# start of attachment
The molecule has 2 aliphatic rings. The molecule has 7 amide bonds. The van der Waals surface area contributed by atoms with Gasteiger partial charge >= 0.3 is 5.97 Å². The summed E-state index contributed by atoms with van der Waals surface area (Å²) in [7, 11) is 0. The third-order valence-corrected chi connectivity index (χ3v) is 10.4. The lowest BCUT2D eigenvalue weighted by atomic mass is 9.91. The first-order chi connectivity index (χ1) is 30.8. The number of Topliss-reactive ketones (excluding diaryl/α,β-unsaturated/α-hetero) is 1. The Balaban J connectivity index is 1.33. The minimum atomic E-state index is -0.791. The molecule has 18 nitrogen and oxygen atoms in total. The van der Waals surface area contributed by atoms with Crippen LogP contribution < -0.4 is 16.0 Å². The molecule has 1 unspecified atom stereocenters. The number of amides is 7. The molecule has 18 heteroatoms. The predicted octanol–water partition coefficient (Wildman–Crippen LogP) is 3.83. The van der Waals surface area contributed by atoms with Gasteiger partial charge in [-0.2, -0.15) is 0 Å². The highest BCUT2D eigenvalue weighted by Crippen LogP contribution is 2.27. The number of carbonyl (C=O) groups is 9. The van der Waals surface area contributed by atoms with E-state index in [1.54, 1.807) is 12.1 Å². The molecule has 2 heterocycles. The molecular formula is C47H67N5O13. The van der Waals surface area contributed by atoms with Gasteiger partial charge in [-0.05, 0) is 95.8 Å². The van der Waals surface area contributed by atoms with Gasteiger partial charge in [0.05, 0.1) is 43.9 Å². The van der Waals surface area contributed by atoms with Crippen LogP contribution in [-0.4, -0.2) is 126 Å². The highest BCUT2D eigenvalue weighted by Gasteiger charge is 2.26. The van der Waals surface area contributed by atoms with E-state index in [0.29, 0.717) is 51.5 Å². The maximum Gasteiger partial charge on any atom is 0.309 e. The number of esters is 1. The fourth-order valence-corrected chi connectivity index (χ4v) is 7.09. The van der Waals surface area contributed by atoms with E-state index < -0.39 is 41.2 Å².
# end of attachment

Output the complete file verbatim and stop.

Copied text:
The molecule has 2 aliphatic rings. The molecule has 7 amide bonds. The van der Waals surface area contributed by atoms with Gasteiger partial charge >= 0.3 is 5.97 Å². The summed E-state index contributed by atoms with van der Waals surface area (Å²) in [7, 11) is 0. The third-order valence-corrected chi connectivity index (χ3v) is 10.4. The lowest BCUT2D eigenvalue weighted by atomic mass is 9.91. The first-order chi connectivity index (χ1) is 30.8. The number of Topliss-reactive ketones (excluding diaryl/α,β-unsaturated/α-hetero) is 1. The Balaban J connectivity index is 1.33. The minimum atomic E-state index is -0.791. The molecule has 18 nitrogen and oxygen atoms in total. The van der Waals surface area contributed by atoms with Crippen LogP contribution < -0.4 is 16.0 Å². The molecule has 1 unspecified atom stereocenters. The number of amides is 7. The molecule has 18 heteroatoms. The predicted octanol–water partition coefficient (Wildman–Crippen LogP) is 3.83. The van der Waals surface area contributed by atoms with Gasteiger partial charge in [-0.2, -0.15) is 0 Å². The highest BCUT2D eigenvalue weighted by Crippen LogP contribution is 2.27. The number of carbonyl (C=O) groups is 9. The van der Waals surface area contributed by atoms with E-state index in [1.54, 1.807) is 12.1 Å². The molecule has 2 heterocycles. The molecular formula is C47H67N5O13. The van der Waals surface area contributed by atoms with Gasteiger partial charge in [-0.05, 0) is 95.8 Å². The van der Waals surface area contributed by atoms with Gasteiger partial charge in [0.05, 0.1) is 43.9 Å². The van der Waals surface area contributed by atoms with Crippen LogP contribution in [-0.4, -0.2) is 126 Å². The highest BCUT2D eigenvalue weighted by Gasteiger charge is 2.26. The van der Waals surface area contributed by atoms with E-state index in [0.29, 0.717) is 51.5 Å². The maximum Gasteiger partial charge on any atom is 0.309 e. The number of esters is 1. The fourth-order valence-corrected chi connectivity index (χ4v) is 7.09. The van der Waals surface area contributed by atoms with E-state index < -0.39 is 41.2 Å².